39 - Holy Pentecost, June 7, 2009

Acts 2:1-11

John 7:37-52; 8:12

The Holy Spirit that descended on the disciples on the Day of Pentecost is the same Spirit that we have received in the mysteries of the Church. This Spirit is not of the world. It is not that psychic or spiritual energy that we call life, whose origins scientists look for in different parts of the earth or in faraway galaxies of the universe, or that seers look for in the immaterial deeps of the mind or soul centered in different parts of the body or chakras. The Holy Spirit proceeds from God the Father who made heaven and earth. The Spirit is therefore uncreated and altogether other than the created nature of the soul or mind of man and if it is to be found, it will be found in a way that is according to the Spirit of God and not according to the soul or mind of man.

The Holy Spirit that descended on the disciples on the Day of Pentecost and that we have received in the Church is the same Spirit that God breathed into Adam at the beginning and made him a living soul. This tells us that the Spirit makes even the soul of man to live. Apart from the Spirit, living things live, but they live in the soul, not in the Spirit; and before long, they die and return to the dust of the ground where they came from. Think about it. Where does that energy that makes you alive here and now come from? Where will it go when you’re gone?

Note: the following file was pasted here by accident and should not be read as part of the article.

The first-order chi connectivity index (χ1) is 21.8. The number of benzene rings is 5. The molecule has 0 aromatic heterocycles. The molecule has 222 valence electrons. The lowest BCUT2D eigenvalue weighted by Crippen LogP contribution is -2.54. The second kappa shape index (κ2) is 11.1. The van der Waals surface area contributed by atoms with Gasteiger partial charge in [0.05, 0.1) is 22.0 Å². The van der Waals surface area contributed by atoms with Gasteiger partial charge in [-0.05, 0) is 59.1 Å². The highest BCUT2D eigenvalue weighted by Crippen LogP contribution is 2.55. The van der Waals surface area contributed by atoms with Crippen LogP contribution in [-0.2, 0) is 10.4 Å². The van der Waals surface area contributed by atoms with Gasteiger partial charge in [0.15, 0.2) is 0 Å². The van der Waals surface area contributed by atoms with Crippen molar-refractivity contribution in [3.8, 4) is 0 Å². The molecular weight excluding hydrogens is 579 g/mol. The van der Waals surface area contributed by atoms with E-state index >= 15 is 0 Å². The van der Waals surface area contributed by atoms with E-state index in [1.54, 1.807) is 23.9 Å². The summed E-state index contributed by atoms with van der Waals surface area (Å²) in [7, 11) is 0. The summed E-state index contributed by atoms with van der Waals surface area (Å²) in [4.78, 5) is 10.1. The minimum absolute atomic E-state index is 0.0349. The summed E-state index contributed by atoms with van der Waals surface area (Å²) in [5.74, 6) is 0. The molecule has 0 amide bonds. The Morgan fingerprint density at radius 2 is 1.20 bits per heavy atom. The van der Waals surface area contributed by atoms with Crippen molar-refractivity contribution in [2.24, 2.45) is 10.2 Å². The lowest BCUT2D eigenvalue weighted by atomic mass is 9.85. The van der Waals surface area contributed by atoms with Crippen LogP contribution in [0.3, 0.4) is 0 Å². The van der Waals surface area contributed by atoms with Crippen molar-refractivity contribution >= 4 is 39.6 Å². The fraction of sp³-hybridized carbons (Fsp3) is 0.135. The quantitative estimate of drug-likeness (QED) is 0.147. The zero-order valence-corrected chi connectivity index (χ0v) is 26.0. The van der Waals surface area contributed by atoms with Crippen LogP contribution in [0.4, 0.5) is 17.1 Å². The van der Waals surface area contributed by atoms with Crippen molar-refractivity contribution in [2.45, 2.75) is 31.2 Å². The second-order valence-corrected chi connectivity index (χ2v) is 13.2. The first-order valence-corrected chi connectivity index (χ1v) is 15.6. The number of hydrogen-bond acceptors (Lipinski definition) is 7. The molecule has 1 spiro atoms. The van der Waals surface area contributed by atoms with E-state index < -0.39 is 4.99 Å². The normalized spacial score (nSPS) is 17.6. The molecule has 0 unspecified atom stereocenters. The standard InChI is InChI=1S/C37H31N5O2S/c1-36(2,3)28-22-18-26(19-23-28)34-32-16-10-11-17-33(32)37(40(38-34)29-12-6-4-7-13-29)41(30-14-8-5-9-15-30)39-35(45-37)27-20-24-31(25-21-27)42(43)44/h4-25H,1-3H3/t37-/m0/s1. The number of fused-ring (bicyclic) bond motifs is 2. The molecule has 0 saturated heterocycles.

The Christian Faith teaches us that at one time the soul of man was alive in the Spirit of God and that we were commanded to eat from the Tree of Life – which liturgical texts, together with the Gospel of John, tell us is Christ – that we might become partakers of the divine nature and so live in God and never die; but that is so no longer because we ate from the other tree, against God’s command. And so, do not mistake the soul that makes us live in this world for the Spirit of God; or the life of the soul for the life of the Spirit; or psychology, the study of the soul, for the study of the Spirit. And do not be overly impressed with the soul’s capacity to exist apart from the body. Every living thing brought forth in the living energy of the soul dies, revealing that the life of the soul is centered not in life but in death if it is not alive in the Spirit of God.